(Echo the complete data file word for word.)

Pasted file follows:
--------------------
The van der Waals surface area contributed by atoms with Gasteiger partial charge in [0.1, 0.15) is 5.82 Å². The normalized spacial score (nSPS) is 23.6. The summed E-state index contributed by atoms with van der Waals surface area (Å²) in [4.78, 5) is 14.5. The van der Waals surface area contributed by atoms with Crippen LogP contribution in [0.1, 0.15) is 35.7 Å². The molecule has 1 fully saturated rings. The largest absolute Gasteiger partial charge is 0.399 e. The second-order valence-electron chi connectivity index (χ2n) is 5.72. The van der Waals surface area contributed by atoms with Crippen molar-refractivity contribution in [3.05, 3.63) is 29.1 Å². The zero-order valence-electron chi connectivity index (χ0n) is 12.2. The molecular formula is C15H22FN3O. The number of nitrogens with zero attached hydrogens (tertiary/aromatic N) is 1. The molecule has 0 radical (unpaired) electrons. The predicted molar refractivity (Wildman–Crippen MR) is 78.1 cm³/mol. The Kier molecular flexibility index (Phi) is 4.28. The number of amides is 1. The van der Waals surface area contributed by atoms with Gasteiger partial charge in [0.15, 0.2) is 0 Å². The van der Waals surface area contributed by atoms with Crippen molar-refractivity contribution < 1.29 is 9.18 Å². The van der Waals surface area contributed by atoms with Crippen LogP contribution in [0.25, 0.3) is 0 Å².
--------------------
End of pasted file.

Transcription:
The van der Waals surface area contributed by atoms with Gasteiger partial charge in [0.1, 0.15) is 5.82 Å². The normalized spacial score (nSPS) is 23.6. The summed E-state index contributed by atoms with van der Waals surface area (Å²) in [4.78, 5) is 14.5. The van der Waals surface area contributed by atoms with Crippen LogP contribution in [0.1, 0.15) is 35.7 Å². The molecule has 1 fully saturated rings. The largest absolute Gasteiger partial charge is 0.399 e. The second-order valence-electron chi connectivity index (χ2n) is 5.72. The van der Waals surface area contributed by atoms with Crippen molar-refractivity contribution in [3.05, 3.63) is 29.1 Å². The zero-order valence-electron chi connectivity index (χ0n) is 12.2. The molecular formula is C15H22FN3O. The number of nitrogens with zero attached hydrogens (tertiary/aromatic N) is 1. The molecule has 0 radical (unpaired) electrons. The predicted molar refractivity (Wildman–Crippen MR) is 78.1 cm³/mol. The Kier molecular flexibility index (Phi) is 4.28. The number of amides is 1. The van der Waals surface area contributed by atoms with Gasteiger partial charge in [0.15, 0.2) is 0 Å². The van der Waals surface area contributed by atoms with Crippen molar-refractivity contribution < 1.29 is 9.18 Å². The van der Waals surface area contributed by atoms with Crippen LogP contribution in [0.25, 0.3) is 0 Å².